Study type: Epidemiological study (observational study)

Mobile phone use and brain tumors in children and adolescents: a multicenter case-control study. epidem.

Published in: J Natl Cancer Inst 2011; 103 (16): 1264-1276

Aim of study (acc. to author)

A multicentric case-control study (CEFALO) was conducted in Denmark, Sweden, Norway, and Switzerland to investigate the relationship between mobile phone use and risk of developing brain tumors in children and adolescents.

Further details

Regular use was defined as use of a mobile phone at least once per week for a period of 6 months or more.

Endpoint/type of risk estimation

Type of risk estimation: (odds ratio (OR))

Exposure

Assessment

Exposure groups

Group Description
Reference group 1 non-regular mobile phone user
Group 2 regular mobile phone user
Reference group 3 time since first use: never regular user
Group 4 time since first use: ≤ 3.3 years
Group 5 time since first use: 3.3 - 5.0 years
Group 6 time since first use: > 5.0 years
Reference group 7 cumulative duration of subscriptions: never regular user
Group 8 cumulative duration of subscriptions: ≤ 2.7 years
Group 9 cumulative duration of subscriptions: 2.8 - 4.0 years
Group 10 cumulative duration of subscriptions: > 4.0 years
Reference group 11 cumulative duration of calls: never regular user
Group 12 cumulative duration of calls: ≤ 35 h
Group 13 cumulative duration of calls: 36 - 144 h
Group 14 cumulative duration of calls: > 144 h
Reference group 15 cumulative number of calls: never regular user
Group 16 cumulative number of calls: ≤ 936
Group 17 cumulative number of calls: 937 - 2638
Group 18 cumulative number of calls: > 2638
Reference group 19 ever use of baby monitors near the head: no
Group 20 ever use of baby monitors near the head: yes
Reference group 21 ever use of cordless phones: no
Group 22 ever use of cordless phones: yes
Reference group 23 cumulative duration of calls with cordless phones: never user
Group 24 cumulative duration of calls with cordless phones: ≤ 23 h
Group 25 cumulative duration of calls with cordless phones: 24 - 70 h
Group 26 cumulative duration of calls with cordless phones: > 70 h
Group 27 cumulative duration of calls with cordless phones: missing data
Reference group 28 cumulative number of calls with cordless phones: never user
Group 29 cumulative number of calls with cordless phones: ≤ 235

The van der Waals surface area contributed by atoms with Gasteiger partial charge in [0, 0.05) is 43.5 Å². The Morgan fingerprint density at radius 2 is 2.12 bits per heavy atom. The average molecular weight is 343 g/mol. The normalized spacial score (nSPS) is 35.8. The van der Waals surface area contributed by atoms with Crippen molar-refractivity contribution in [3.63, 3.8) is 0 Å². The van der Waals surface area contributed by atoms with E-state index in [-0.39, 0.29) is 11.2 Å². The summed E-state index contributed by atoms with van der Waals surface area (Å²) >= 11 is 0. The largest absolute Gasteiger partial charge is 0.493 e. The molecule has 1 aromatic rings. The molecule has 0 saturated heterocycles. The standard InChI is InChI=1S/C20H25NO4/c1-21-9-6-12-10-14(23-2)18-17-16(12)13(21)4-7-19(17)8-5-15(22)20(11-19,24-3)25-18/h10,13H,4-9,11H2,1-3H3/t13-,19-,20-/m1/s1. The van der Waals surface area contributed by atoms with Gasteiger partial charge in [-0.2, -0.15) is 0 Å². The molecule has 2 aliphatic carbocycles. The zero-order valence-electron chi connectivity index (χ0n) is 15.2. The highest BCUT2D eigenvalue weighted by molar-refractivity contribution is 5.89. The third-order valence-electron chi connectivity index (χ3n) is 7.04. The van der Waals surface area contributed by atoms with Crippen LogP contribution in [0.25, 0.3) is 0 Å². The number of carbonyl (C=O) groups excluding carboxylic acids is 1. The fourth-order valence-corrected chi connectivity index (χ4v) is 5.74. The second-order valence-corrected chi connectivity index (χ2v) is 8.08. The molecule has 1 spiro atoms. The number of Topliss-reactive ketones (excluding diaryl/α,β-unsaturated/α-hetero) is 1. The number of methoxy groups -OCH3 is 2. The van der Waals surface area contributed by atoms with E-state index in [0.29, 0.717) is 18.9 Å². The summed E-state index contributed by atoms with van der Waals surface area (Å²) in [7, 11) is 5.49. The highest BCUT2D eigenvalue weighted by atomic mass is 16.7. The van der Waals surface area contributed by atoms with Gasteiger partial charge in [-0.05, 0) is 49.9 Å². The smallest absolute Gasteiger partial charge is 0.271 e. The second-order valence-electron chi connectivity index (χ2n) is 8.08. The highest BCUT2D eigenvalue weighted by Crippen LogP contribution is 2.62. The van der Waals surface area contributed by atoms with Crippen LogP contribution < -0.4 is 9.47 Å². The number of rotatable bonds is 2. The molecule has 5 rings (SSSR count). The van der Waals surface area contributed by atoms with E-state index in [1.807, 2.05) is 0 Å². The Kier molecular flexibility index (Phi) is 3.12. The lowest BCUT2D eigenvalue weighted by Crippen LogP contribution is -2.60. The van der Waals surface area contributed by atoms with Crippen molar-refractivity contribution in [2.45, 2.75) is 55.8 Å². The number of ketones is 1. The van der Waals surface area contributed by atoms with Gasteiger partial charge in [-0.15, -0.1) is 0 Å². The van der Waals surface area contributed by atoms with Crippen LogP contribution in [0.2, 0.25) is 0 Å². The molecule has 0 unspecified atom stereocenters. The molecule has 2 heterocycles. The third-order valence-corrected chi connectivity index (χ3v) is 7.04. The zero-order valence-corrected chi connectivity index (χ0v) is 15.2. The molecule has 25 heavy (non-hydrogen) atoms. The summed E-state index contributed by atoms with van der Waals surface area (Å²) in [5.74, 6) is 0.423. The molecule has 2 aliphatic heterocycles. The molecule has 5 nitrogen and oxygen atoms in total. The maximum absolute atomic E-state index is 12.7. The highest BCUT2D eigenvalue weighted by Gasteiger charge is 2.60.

Group 30 cumulative number of calls with cordless phones: 236 - 704
Group 31 cumulative number of calls with cordless phones: > 704
Group 32 cumulative number of calls with cordless phones: missing data

Population

Case group

Control group

Study size

Cases Controls
Eligible 423 909
Participants 352 646
Participation rate 83 % 71 %
Statistical analysis method:

Conclusion (acc. to author)

194 (55%) case patients and 329 (51%) control subjects have used regularly mobile phones.
Regular users of mobile phones were not statistically significantly more likely to have been diagnosed with brain tumors compared with nonusers (OR 1.36; CI 0.92-2.02). Children who started to use mobile phones at least 5 years ago were not at increased risk compared with those who had never regularly used mobile phones (OR 1.26; CI 0.70-2.28). In a small subset of study participants for whom operator recorded data were available, brain tumor risk was related to the time elapsed since the mobile phone subscription was started but not to amount of use. No increased risk of brain tumors was observed for brain areas receiving the highest amount of exposure. The results showed no relationship between brain tumor risk and ever use of baby monitors near the head as well as children's use of cordless phones.
The authors conclude that the absence of an exposure-response relationship either in terms of the amount of mobile phone use or by localization of the brain tumor argues against a causal association.

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